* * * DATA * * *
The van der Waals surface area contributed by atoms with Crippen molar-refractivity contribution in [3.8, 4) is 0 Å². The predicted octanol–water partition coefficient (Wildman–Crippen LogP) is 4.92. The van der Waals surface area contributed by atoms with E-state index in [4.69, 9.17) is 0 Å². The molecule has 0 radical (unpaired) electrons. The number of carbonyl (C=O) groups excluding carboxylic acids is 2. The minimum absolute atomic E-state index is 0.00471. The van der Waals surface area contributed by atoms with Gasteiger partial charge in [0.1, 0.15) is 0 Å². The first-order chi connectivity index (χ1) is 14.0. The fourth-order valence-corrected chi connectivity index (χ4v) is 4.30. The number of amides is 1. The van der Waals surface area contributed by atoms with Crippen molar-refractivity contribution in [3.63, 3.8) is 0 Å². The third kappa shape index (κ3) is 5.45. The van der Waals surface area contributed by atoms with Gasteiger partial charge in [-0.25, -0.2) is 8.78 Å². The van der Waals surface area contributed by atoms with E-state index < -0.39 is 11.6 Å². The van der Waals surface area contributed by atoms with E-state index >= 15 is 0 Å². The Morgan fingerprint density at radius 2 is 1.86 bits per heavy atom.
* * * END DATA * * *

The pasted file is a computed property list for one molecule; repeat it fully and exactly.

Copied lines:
The van der Waals surface area contributed by atoms with Crippen molar-refractivity contribution in [3.8, 4) is 0 Å². The predicted octanol–water partition coefficient (Wildman–Crippen LogP) is 4.92. The van der Waals surface area contributed by atoms with E-state index in [4.69, 9.17) is 0 Å². The molecule has 0 radical (unpaired) electrons. The number of carbonyl (C=O) groups excluding carboxylic acids is 2. The minimum absolute atomic E-state index is 0.00471. The van der Waals surface area contributed by atoms with Gasteiger partial charge in [0.1, 0.15) is 0 Å². The first-order chi connectivity index (χ1) is 14.0. The fourth-order valence-corrected chi connectivity index (χ4v) is 4.30. The number of amides is 1. The van der Waals surface area contributed by atoms with Crippen molar-refractivity contribution in [3.63, 3.8) is 0 Å². The third kappa shape index (κ3) is 5.45. The van der Waals surface area contributed by atoms with Gasteiger partial charge in [-0.25, -0.2) is 8.78 Å². The van der Waals surface area contributed by atoms with E-state index < -0.39 is 11.6 Å². The van der Waals surface area contributed by atoms with E-state index >= 15 is 0 Å². The Morgan fingerprint density at radius 2 is 1.86 bits per heavy atom.